Thoughts on 5G Web 4.0 Clear Computing

We’ve had “Cloudy” computing for a while now. Before that we had client-server and even mainframe computing. To stick with the meteorological metaphor perhaps we can think of those computing eras as our “Rainy” (we were covered by the services of our umbrella ¿?) and “Snowy” (we hunkering down in the mainframe and saw the world through our little windowed terminals ¿?) epochs… yeah; kind of a stretch. None the less I propose we’re entering a new era. An era of “Clear” computing. A time when you don’t know, and don’t care, where something is physically working for you. A time when the idea of “installing” programs is considered old-fashioned. And where everyone on the sky network can lend their resources to the clouds if they want to.

A better metaphor for all this might be one of phase change; we’ve gone from “solid” computing in the form of computation being tightly bound to the hardware; to “liquid” computing in the form of logic running on virtualized hardware and common frameworks with interpreted languages. To “gas” computing in the form of ephemeral containerized microservices running over networks and machines with common protocols and interfaces.

To carry the metaphor forward we can see a new phase of computing; “plasma” computing. A phase where ephemeral containers materialize, run, and evaporate on a vast peer-to-peer network of computational nodes in data centers and pockets. Where globally addressable immutable bit collections are the cells you pull from the ecosystem hives to build your particular colony of workers doing your bidding. Any bits close to you are only there due to nanosecond latency requirements. Otherwise they’re only a hyperlinked millisecond away. It’s a phase where the network itself is a part of the computational node’s memory hierarchy. And where your spare CPU cycles might run someone else’s containerized workload; for a quality-of-service credit of course.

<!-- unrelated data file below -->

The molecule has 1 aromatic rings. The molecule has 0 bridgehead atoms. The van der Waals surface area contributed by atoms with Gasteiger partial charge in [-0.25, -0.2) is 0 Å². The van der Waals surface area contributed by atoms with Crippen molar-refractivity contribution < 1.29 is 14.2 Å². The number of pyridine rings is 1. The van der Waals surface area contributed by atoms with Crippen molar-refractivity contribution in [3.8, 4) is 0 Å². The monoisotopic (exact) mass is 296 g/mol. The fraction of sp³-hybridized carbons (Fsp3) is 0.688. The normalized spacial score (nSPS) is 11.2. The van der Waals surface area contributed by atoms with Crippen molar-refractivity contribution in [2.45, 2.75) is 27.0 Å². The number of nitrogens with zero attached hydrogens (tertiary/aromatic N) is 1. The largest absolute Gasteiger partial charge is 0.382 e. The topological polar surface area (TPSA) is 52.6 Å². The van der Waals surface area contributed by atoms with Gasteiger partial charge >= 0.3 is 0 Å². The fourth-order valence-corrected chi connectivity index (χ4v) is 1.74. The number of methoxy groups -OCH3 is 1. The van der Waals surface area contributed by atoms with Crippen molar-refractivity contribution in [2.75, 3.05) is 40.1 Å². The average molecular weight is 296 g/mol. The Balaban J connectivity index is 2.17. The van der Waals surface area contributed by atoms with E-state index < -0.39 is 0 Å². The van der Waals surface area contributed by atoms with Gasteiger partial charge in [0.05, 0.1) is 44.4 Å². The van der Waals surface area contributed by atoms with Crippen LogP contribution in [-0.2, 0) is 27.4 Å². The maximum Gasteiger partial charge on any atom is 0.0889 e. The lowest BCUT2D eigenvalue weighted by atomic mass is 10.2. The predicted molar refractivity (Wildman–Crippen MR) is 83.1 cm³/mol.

To facilitate such a systems architecture we’ll need high-bandwidth low latency network connections. We’ll need completely portable execution containers. We’ll need protocol based interface languages running on frameworks that truly span the spectrum of hardware. Fundamentally we’ll need what we need to make things that function more in terms of streaming frames of multi-path parallel communication rather than the stilted unidirectional sending and receiving of messages in a serial conversation.

Some of these bits have yet to arrive, and we’ve got some bits of the bits for some of the others. For connectivity 5G networks are coming (as soon as we’re certain they won’t cook our brains and DNA). For portable computation we’ve got orchestrated and composable microservice containers running in the cloud. But you can’t yet pull down a container, run it on your phone, and have it paint your screen with all its applied usefulness. And you can’t yet tie together chunks of packaged logical functionality into web assemblies that compose in your hand. But technically it’s totally doable once all the right links are in place.

To date the only truly portable UI standard has turned out to be the document object model from last millennium’s web-tech stack (HTML, CSS & JS) but we know we can do better. Our paged scripts have already given way to the shimmering screen, we just have yet to improved our screenwriting. The Reaction to such a state is to try and wrap up all the documented nuances of the library and render a way out of the production. Or to offer up a way to clip off pieces of the web into more composable “webcomponents”. Or to just entirely re-imagine the GUI generation methodology within some idiosyncratic mental space of our own device.

Whatever the current state the good news seems to be that within a community any platform bound framework islands (like iOS and Android in the mobile space or AWS, GCP, and Azure in the cloud space) will only prompt the development of bridging frameworks like Flutter, React Native, and Xamarin by those that want to get off those islands and build across the divides. That or everybody will just agree to implement defacto standards like Amazon’s S3 and EC2 APIs until some standards body comes along to confirm that we all got in the same boat and make it official with a christening.